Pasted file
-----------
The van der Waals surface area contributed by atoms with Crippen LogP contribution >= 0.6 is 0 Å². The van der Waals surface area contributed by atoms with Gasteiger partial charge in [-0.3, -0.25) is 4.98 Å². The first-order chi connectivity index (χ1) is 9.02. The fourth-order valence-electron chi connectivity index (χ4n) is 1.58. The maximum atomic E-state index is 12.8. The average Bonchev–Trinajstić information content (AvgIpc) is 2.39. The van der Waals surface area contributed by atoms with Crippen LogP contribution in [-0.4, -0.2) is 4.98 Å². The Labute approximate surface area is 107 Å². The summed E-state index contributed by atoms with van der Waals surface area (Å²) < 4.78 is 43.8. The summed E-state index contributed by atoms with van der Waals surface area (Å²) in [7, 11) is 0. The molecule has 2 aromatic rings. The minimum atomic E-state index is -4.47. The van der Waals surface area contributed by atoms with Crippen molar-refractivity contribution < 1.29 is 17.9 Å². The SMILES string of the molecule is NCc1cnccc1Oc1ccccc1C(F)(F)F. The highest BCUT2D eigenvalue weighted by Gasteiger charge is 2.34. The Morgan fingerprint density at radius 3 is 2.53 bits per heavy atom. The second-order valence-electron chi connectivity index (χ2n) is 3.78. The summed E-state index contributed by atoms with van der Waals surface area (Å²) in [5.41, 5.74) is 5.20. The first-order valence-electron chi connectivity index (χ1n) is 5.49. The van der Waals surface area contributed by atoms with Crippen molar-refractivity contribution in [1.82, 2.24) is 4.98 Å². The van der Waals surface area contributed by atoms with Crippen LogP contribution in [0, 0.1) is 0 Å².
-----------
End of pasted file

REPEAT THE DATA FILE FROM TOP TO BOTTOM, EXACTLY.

The van der Waals surface area contributed by atoms with Crippen LogP contribution >= 0.6 is 0 Å². The van der Waals surface area contributed by atoms with Gasteiger partial charge in [-0.3, -0.25) is 4.98 Å². The first-order chi connectivity index (χ1) is 9.02. The fourth-order valence-electron chi connectivity index (χ4n) is 1.58. The maximum atomic E-state index is 12.8. The average Bonchev–Trinajstić information content (AvgIpc) is 2.39. The van der Waals surface area contributed by atoms with Crippen LogP contribution in [-0.4, -0.2) is 4.98 Å². The Labute approximate surface area is 107 Å². The summed E-state index contributed by atoms with van der Waals surface area (Å²) < 4.78 is 43.8. The summed E-state index contributed by atoms with van der Waals surface area (Å²) in [7, 11) is 0. The molecule has 2 aromatic rings. The minimum atomic E-state index is -4.47. The van der Waals surface area contributed by atoms with Crippen molar-refractivity contribution < 1.29 is 17.9 Å². The SMILES string of the molecule is NCc1cnccc1Oc1ccccc1C(F)(F)F. The highest BCUT2D eigenvalue weighted by Gasteiger charge is 2.34. The Morgan fingerprint density at radius 3 is 2.53 bits per heavy atom. The second-order valence-electron chi connectivity index (χ2n) is 3.78. The summed E-state index contributed by atoms with van der Waals surface area (Å²) in [5.41, 5.74) is 5.20. The first-order valence-electron chi connectivity index (χ1n) is 5.49. The van der Waals surface area contributed by atoms with Crippen molar-refractivity contribution in [1.82, 2.24) is 4.98 Å². The van der Waals surface area contributed by atoms with Crippen LogP contribution in [0, 0.1) is 0 Å².